Each season brings new kinds of weather and driving conditions along with it. For winter, it’s snow. For spring, a higher chance of rain and wet roads. When it comes to summer trucking, the biggest thing you have to keep in mind is the heat. Not every summer day is going to be hot, of course, but the warmer weather and busier streets will affect your day-to-day routines.
To help keep you safe and cool out there, we’ve put together some summer trucking tips that can go a long way toward making sure you’re ready for anything.
1. Check the Weather
Checking the weather is an important part of truck driving safety in every season, and that doesn’t change in the summer. Summer has just as much chance of extreme weather as any season, so always look ahead to see what kind of conditions you might be driving into. Checking up on the chances of heavy rain, flooding, fog, wind, or other weather is one of the best summer driving tips out there—you’ll know what to expect every time you hit the road.
Weather changes depending on the area you’re in, too, so keep tabs on it when driving across the country. Some states can have tornadoes or floods, for example. While these are not as typical, you’re going to want to know if there’s a warning in the state you’re about to drive into. So, check the weather and use it to set a schedule that’ll keep you safe and on schedule.
2. Take Care of Yourself
Alongside the winter months, the summer is one of the most important times to make sure you’re taking care of yourself when you’re behind the wheel.
The summer sun can be harsh, so you’re going to want to have the right kind of supplies (and snacks!) to keep you focused and cool. This means having sunglasses on-hand to cut down on glare and harsh lights that can be distracting. You also need to be hydrating regularly, so keep a good-sized water bottle (or other healthy alternatives) next to you during the day.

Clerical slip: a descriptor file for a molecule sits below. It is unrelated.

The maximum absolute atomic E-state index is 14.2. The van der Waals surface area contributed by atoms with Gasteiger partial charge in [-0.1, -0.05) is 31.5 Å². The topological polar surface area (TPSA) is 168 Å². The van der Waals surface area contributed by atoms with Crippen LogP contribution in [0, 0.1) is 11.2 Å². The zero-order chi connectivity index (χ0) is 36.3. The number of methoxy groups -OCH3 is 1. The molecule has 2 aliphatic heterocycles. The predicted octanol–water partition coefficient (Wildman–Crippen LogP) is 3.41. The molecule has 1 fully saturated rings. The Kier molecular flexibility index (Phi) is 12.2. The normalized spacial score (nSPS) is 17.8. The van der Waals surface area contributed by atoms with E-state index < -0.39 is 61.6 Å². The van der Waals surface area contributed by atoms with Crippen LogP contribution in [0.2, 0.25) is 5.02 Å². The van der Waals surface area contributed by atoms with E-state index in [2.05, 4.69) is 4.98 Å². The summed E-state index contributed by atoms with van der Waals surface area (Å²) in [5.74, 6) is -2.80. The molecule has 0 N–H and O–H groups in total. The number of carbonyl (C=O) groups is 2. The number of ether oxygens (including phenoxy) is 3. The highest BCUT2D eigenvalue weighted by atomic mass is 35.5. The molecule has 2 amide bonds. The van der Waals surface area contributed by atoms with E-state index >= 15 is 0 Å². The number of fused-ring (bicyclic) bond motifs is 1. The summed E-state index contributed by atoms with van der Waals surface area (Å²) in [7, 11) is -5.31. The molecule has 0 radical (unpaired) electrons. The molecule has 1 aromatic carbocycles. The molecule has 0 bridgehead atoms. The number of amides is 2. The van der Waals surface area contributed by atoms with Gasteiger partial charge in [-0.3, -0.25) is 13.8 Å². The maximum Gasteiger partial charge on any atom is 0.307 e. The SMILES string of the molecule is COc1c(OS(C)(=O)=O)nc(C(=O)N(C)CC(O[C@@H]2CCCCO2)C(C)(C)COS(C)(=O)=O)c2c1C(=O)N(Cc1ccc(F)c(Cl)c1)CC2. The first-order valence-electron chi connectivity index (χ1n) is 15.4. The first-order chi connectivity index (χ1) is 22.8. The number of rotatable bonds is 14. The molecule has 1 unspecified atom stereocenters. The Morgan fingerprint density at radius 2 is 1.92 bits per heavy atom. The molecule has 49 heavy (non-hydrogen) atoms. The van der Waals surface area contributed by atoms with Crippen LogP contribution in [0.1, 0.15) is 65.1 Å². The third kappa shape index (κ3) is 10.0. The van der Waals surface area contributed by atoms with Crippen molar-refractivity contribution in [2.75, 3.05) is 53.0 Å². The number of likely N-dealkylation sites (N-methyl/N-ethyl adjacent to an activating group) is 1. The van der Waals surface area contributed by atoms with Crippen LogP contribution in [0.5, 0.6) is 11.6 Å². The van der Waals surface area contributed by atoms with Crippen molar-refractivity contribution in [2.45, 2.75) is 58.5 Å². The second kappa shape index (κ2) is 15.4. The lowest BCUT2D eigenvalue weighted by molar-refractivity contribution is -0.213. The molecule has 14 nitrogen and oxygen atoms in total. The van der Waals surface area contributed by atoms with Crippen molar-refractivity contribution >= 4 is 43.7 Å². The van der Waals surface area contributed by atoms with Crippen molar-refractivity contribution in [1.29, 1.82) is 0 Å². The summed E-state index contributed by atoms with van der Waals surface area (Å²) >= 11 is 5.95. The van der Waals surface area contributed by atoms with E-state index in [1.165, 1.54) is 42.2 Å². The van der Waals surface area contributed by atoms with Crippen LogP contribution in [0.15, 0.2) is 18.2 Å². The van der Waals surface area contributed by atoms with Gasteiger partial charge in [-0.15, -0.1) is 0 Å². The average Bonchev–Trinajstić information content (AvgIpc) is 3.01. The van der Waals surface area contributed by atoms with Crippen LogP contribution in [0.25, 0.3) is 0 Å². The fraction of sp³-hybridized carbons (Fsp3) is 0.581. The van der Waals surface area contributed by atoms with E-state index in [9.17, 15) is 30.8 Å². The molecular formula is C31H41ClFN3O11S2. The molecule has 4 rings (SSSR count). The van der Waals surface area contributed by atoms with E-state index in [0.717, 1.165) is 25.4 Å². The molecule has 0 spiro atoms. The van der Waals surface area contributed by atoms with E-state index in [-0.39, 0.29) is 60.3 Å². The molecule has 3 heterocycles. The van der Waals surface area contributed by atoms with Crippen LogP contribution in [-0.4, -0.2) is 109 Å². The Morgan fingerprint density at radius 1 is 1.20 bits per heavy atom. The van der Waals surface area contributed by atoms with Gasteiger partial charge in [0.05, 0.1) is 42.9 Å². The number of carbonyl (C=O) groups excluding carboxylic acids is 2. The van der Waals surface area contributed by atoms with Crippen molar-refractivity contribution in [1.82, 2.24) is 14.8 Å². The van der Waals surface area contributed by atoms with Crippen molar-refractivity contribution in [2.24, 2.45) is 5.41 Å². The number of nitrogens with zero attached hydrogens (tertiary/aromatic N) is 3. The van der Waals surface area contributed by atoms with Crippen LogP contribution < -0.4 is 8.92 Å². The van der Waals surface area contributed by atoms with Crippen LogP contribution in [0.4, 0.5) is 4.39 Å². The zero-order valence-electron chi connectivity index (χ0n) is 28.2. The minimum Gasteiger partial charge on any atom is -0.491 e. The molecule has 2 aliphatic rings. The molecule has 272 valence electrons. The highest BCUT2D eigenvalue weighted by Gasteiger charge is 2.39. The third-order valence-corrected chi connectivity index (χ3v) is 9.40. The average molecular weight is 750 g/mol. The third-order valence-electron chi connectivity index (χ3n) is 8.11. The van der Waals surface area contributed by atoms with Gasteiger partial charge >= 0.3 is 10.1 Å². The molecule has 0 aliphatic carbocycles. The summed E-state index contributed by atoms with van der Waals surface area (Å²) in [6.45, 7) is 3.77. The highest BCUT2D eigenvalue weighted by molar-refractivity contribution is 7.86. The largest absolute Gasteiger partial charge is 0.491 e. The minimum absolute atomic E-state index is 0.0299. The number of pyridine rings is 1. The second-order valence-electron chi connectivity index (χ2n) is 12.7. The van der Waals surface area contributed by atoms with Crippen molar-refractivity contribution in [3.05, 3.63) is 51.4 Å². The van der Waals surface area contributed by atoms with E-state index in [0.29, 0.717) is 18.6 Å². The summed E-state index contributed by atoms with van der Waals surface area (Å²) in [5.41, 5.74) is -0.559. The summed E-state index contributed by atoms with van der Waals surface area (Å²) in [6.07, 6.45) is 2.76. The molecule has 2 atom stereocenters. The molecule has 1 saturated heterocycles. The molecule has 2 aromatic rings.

Summer trucking also means wearing sunscreen, which might sound unnecessary, since you’re spending the day inside your truck but is still incredibly important. Even though you’re “inside,” there’s still a high chance that you’ll be exposed to the sun’s rays, which means you can still get sunburnt.
3. Expect More Traffic
Everyone loves the summer, which means there’s a higher chance that the roads will be busy when the sun is out, and the weather is nice. This can affect your daily schedule, but it can also increase the risk of encountering an accident. As always, it pays to think ahead and use a traffic-tracker (Waze is a popular option) to get an idea of the driving conditions you might encounter.
There also tends to be more construction on the road during the summer—it’s easier to work outside when the ground isn’t covered in snow, after all—which can also cause extra traffic or even diversions.
4. Pay Attention to Your Truck
Each season affects your truck in different ways, which is exactly why you have to stay on top of maintenance at all times. The higher heat in summer, for example, means you’ll want to pay special attention to:
- The cooling and air-conditioning unit system(s)
- Coolant levels
- Tires (heat can make the rubber in your truck’s tires breakdown faster)
- Tire pressure
- Brake system (higher heat can cause malfunctions)
Regular maintenance is always a part of the truck driver routine, which is why getting in the habit of checking your equipment before (and sometimes after) your route is so valuable. The more in-tune you are with your truck, the safer you’ll be on the road.